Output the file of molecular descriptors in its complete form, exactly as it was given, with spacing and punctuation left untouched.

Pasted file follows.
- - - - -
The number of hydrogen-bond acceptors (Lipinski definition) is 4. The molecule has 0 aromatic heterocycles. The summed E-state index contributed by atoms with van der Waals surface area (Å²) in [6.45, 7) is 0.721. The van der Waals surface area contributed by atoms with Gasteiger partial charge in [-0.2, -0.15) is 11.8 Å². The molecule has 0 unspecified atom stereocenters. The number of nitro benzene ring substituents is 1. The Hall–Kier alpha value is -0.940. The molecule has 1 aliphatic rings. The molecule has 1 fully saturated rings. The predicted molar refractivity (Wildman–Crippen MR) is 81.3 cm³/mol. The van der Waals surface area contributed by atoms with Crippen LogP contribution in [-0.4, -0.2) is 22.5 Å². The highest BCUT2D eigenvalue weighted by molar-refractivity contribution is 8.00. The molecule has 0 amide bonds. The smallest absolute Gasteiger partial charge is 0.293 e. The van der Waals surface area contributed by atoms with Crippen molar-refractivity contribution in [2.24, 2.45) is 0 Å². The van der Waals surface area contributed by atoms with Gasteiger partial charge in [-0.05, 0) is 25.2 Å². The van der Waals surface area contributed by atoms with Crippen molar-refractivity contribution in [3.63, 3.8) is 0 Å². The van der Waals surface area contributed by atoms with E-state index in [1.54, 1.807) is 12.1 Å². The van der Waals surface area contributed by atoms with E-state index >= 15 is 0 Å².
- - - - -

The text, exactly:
The number of hydrogen-bond acceptors (Lipinski definition) is 4. The molecule has 0 aromatic heterocycles. The summed E-state index contributed by atoms with van der Waals surface area (Å²) in [6.45, 7) is 0.721. The van der Waals surface area contributed by atoms with Gasteiger partial charge in [-0.2, -0.15) is 11.8 Å². The molecule has 0 unspecified atom stereocenters. The number of nitro benzene ring substituents is 1. The Hall–Kier alpha value is -0.940. The molecule has 1 aliphatic rings. The molecule has 1 fully saturated rings. The predicted molar refractivity (Wildman–Crippen MR) is 81.3 cm³/mol. The van der Waals surface area contributed by atoms with Crippen LogP contribution in [-0.4, -0.2) is 22.5 Å². The highest BCUT2D eigenvalue weighted by molar-refractivity contribution is 8.00. The molecule has 0 amide bonds. The smallest absolute Gasteiger partial charge is 0.293 e. The van der Waals surface area contributed by atoms with Crippen molar-refractivity contribution in [2.24, 2.45) is 0 Å². The van der Waals surface area contributed by atoms with Gasteiger partial charge in [-0.05, 0) is 25.2 Å². The van der Waals surface area contributed by atoms with Crippen molar-refractivity contribution in [3.63, 3.8) is 0 Å². The van der Waals surface area contributed by atoms with E-state index in [1.54, 1.807) is 12.1 Å². The van der Waals surface area contributed by atoms with E-state index >= 15 is 0 Å².